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How to achieve the right balance in the family business

Editorial Feature

It might be difficult to start a business with a family. There are over 5 million family businesses in the UK, generating over almost a third of UK gross domestic product (GDP).

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Regardless of family relationships, starting a business with any family member poses difficulties, on top of the typical issues that a start-up faces. Family members may contribute to the excitement of starting a business without fully understanding their role after the company is up and running.

There is an additional layer of complexity when it comes to running a family business. 

Tradition and pride are ingrained in family businesses. While it may appear that family businesses have taken over the business world, several family-owned businesses thrive due to strong management. Developing a management plan increases the likelihood of a family business surviving through several generations. 

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Set some ground rules 

Combining business, personal, and family life will result in conflict. Outside of the office, keep business discussions to a minimum. That isn’t always possible, but save them for a suitable occasion.

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Hire for the position, not the person

Many family-owned businesses make the mistake of putting a family member into a role for sympathy, which they lack the desire or interest. Job opportunities should be filled with people who have the necessary credentials, expertise, and track record of success. Employment should be based on the talents or knowledge that they can contribute to the company.

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Fair treatment of family members 

Treating every family member equally can be the best thing you can do if you want to pass your family business down to the next generation. Several small businesses would not be able to exist without the dedication of dedicated family members and their tireless efforts to improve the company. You must avoid showing unfairness to family members or other employees. Work schedules, praise, pay rates, and criticism should not be held to higher or lower standards for family members than for others.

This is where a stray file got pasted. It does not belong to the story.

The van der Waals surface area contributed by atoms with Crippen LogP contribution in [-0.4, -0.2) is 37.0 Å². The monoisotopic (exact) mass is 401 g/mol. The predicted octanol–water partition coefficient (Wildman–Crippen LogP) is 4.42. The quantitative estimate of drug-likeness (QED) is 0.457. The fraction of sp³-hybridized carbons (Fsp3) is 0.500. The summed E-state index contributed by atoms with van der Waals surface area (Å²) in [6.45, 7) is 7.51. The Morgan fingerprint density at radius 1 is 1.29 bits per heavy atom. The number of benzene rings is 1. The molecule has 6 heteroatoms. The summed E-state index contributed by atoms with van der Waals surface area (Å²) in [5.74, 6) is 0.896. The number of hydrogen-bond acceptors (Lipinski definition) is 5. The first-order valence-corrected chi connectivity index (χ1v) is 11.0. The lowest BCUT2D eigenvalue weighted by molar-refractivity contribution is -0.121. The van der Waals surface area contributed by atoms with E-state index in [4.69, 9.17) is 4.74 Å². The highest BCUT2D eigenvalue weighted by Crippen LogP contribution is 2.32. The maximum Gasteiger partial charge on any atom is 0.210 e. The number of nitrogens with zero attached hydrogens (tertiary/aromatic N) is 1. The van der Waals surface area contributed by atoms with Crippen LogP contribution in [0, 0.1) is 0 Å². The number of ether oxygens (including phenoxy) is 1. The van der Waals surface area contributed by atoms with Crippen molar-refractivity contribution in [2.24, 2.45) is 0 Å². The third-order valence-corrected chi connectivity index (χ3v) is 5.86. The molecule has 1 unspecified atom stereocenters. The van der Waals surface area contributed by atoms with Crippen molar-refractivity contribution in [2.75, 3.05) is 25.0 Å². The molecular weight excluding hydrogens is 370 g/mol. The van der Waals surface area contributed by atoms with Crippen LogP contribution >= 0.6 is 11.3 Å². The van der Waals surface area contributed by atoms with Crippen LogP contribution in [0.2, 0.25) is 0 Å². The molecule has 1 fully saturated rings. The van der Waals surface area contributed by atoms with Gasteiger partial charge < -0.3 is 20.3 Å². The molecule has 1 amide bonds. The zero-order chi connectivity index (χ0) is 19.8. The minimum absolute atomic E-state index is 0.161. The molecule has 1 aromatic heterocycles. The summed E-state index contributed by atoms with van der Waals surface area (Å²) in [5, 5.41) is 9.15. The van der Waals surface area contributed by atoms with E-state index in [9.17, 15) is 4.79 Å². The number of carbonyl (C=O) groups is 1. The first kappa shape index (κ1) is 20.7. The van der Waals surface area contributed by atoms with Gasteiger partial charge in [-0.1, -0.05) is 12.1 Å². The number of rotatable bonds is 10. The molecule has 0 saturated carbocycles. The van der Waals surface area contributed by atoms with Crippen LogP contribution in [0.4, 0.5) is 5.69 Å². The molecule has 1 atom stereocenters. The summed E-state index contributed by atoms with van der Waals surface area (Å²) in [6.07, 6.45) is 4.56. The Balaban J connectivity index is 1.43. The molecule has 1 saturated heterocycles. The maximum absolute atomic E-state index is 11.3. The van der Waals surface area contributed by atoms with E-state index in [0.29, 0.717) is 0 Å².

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Avoid family issues

In a family business, the most common issue is focusing too much on ‘family’ and not enough on ‘business’. It’s difficult to have a balance between family dynamics and professional obligations. One of the cornerstones to a company’s success is successfully segregating personal and professional relationships. Allowing family issues to persuade you into making unjust work decisions is never a good idea. Respect your co-workers and don’t bring unpleasant family issues into the workplace.

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Stay professional

The most typical problem in a family-owned business is a focus on ‘family’ rather than the business itself. As a result, many family-run businesses find themselves unable to strike a balance between professional responsibilities and family dynamics. You must keep professional and personal interactions distinct in order to get your business to grow.

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Constructive criticism

Criticism from family members can be more painful than criticism from regular co-workers. Some may take the criticism personally. It is critical to act on constructive feedback in order to develop your business. Both giving and receiving criticism from family members must take extra time to phrase it in a professional context. Expectations that are clearly written and followed, as well as good reporting procedures, can help to objectify discussions and make things easier.

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Christina is a freelance journalist based in London, holding a Bachelors and Masters degree in Journalism. She has gone on to work as a journalist with The Career Changers, and is now the business and education editor for Hurst Media Company’s Checklist website.

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